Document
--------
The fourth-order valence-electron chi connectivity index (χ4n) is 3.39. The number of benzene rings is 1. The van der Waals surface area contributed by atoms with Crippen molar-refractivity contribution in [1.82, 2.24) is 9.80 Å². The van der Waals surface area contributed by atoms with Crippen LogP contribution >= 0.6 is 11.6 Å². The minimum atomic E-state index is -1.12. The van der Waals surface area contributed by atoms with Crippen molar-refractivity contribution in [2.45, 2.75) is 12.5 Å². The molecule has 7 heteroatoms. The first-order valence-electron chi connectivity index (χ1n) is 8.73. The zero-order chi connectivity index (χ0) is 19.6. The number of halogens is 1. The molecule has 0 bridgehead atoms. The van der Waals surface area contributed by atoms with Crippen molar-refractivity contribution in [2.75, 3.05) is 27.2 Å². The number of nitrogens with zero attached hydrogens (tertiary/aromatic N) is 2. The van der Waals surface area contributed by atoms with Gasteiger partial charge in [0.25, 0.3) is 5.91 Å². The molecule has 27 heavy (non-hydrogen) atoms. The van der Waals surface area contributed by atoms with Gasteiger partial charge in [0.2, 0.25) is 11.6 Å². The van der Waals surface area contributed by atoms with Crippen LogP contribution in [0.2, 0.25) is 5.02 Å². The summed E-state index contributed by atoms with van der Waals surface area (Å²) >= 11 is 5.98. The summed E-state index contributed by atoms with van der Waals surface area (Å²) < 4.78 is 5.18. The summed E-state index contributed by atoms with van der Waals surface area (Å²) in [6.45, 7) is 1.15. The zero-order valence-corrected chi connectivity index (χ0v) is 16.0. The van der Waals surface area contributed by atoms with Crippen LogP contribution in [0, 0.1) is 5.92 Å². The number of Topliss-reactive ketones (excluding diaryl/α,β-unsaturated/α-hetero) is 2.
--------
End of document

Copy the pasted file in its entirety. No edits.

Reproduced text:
The fourth-order valence-electron chi connectivity index (χ4n) is 3.39. The number of benzene rings is 1. The van der Waals surface area contributed by atoms with Crippen molar-refractivity contribution in [1.82, 2.24) is 9.80 Å². The van der Waals surface area contributed by atoms with Crippen LogP contribution >= 0.6 is 11.6 Å². The minimum atomic E-state index is -1.12. The van der Waals surface area contributed by atoms with Crippen molar-refractivity contribution in [2.45, 2.75) is 12.5 Å². The molecule has 7 heteroatoms. The first-order valence-electron chi connectivity index (χ1n) is 8.73. The zero-order chi connectivity index (χ0) is 19.6. The number of halogens is 1. The molecule has 0 bridgehead atoms. The van der Waals surface area contributed by atoms with Crippen molar-refractivity contribution in [2.75, 3.05) is 27.2 Å². The number of nitrogens with zero attached hydrogens (tertiary/aromatic N) is 2. The van der Waals surface area contributed by atoms with Gasteiger partial charge in [0.25, 0.3) is 5.91 Å². The molecule has 27 heavy (non-hydrogen) atoms. The van der Waals surface area contributed by atoms with Gasteiger partial charge in [0.2, 0.25) is 11.6 Å². The van der Waals surface area contributed by atoms with Crippen LogP contribution in [0.2, 0.25) is 5.02 Å². The summed E-state index contributed by atoms with van der Waals surface area (Å²) >= 11 is 5.98. The summed E-state index contributed by atoms with van der Waals surface area (Å²) < 4.78 is 5.18. The summed E-state index contributed by atoms with van der Waals surface area (Å²) in [6.45, 7) is 1.15. The zero-order valence-corrected chi connectivity index (χ0v) is 16.0. The van der Waals surface area contributed by atoms with Crippen LogP contribution in [0, 0.1) is 5.92 Å². The number of Topliss-reactive ketones (excluding diaryl/α,β-unsaturated/α-hetero) is 2.